Publication Details

Category Text Publication
Reference Category Journals
DOI 10.3897/neobiota.38.23518
Licence creative commons licence
Title (Primary) Models of alien species richness show moderate predictive accuracy and poor transferability
Author Capinha, C.; Essl, F.; Seebens, H.; Pereira, H.M.; Kühn, I. ORCID logo
Source Titel Neobiota
Year 2018
Department BZF; iDiv
Volume 38
Page From 77
Page To 96
Language englisch
Keywords biological invasions; clamping; model evaluation; predictive modelling; transferability
Abstract Robust predictions of alien species richness are useful to assess global biodiversity change. Nevertheless, the capacity to predict spatial patterns of alien species richness remains largely unassessed. Using 22 data sets of alien species richness from diverse taxonomic groups and covering various parts of the world, we evaluated whether different statistical models were able to provide useful predictions of absolute and relative alien species richness, as a function of explanatory variables representing geographical, environmental and socio-economic factors. Five state-of-the-art count data modelling techniques were used and compared: Poisson and negative binomial generalised linear models (GLMs), multivariate adaptive regression splines (MARS), random forests (RF) and boosted regression trees (BRT). We found that predictions of absolute alien species richness had a low to moderate accuracy in the region where the models were developed and a consistently poor accuracy in new regions. Predictions of relative richness performed in a superior manner in both geographical settings, but still were not good. Flexible tree ensembles-type techniques (RF and BRT) were shown to be significantly better in modelling alien species richness than parametric linear models (such as GLM), despite the latter being more commonly applied for this purpose. Importantly, the poor spatial transferability of models also warrants caution in assuming the generality of the relationships they identify, e.g. by applying projections under future scenario conditions. Ultimately, our results strongly suggest that predictability of spatial variation in richness of alien species richness is limited. The somewhat more robust ability to rank regions according to the number of aliens they have (i.e. relative richness), suggests that models of aliens species richness may be useful for prioritising and comparing regions, but not for predicting exact species numbers.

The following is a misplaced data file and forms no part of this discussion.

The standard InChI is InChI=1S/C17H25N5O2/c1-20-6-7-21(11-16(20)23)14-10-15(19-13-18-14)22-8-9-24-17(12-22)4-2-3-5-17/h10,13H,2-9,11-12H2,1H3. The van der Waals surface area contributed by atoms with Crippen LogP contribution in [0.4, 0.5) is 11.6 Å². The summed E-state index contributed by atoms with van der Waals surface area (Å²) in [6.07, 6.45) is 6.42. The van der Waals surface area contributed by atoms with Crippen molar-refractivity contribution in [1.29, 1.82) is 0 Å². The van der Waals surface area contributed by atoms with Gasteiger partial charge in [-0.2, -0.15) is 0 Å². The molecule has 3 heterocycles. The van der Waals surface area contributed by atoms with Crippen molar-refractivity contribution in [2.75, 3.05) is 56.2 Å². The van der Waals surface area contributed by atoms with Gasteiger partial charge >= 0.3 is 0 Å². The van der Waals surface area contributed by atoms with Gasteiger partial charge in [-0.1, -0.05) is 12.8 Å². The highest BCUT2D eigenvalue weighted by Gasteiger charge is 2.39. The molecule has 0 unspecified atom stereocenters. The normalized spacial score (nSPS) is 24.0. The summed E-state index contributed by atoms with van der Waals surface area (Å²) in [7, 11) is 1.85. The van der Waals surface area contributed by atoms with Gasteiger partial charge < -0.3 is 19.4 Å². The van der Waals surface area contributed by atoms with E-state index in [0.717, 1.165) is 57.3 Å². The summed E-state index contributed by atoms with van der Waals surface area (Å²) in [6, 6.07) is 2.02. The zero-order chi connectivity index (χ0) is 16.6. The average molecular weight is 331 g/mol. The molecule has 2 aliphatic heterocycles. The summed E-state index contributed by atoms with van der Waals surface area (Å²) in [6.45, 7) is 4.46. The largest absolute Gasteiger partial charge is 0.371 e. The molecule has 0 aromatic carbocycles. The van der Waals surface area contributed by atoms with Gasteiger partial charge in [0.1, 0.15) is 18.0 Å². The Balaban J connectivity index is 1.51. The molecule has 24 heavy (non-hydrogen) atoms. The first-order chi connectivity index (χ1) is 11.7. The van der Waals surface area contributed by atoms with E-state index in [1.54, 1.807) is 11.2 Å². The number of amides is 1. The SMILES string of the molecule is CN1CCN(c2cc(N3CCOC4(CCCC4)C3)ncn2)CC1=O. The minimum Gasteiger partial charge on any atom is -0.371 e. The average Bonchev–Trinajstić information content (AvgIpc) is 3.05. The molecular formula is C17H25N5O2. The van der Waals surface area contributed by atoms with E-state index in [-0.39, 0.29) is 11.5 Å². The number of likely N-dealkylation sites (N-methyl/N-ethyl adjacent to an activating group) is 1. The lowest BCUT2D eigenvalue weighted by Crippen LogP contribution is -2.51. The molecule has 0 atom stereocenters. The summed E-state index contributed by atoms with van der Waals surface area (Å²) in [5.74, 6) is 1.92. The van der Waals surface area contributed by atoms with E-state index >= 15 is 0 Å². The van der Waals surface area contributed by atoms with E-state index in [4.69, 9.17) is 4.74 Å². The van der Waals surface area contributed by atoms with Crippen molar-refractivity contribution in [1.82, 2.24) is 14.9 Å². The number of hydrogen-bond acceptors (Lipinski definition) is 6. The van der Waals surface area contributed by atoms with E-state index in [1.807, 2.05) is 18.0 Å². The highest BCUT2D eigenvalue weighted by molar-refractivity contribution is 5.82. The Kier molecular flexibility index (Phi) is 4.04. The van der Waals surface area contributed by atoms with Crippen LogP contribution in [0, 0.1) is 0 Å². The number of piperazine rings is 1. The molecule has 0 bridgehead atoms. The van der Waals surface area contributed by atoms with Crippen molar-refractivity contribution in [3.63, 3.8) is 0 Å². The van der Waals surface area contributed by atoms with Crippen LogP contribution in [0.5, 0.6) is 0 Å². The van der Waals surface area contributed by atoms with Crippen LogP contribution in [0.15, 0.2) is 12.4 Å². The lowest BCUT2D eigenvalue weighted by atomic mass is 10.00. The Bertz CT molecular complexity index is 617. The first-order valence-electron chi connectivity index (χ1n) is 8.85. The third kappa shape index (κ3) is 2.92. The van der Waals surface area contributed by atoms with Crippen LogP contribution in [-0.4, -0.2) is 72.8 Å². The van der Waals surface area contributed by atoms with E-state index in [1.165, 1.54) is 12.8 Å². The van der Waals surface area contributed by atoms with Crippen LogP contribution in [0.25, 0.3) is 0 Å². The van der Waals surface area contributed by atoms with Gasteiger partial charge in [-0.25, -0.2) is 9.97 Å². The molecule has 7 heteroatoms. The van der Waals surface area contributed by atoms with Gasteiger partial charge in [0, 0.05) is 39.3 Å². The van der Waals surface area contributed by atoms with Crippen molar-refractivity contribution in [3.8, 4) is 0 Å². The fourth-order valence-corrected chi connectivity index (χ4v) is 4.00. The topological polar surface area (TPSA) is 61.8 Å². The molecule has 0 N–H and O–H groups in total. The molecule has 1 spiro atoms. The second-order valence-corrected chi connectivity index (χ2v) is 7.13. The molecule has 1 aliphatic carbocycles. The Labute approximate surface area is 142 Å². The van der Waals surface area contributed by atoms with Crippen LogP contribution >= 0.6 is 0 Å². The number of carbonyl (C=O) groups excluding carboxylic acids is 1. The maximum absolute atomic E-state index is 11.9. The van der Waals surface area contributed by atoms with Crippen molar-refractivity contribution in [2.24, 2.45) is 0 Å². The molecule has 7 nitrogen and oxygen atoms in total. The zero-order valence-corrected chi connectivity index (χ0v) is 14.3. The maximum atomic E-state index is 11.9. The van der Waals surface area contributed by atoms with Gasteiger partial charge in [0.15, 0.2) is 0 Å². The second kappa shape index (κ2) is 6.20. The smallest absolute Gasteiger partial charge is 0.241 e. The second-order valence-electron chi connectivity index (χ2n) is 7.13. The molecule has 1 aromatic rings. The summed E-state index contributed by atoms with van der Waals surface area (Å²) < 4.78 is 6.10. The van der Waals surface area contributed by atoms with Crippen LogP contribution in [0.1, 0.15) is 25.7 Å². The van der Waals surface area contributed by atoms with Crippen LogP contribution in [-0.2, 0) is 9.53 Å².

Persistent UFZ Identifier
Capinha, C., Essl, F., Seebens, H., Pereira, H.M., Kühn, I. (2018):
Models of alien species richness show moderate predictive accuracy and poor transferability
Neobiota 38 , 77 - 96 10.3897/neobiota.38.23518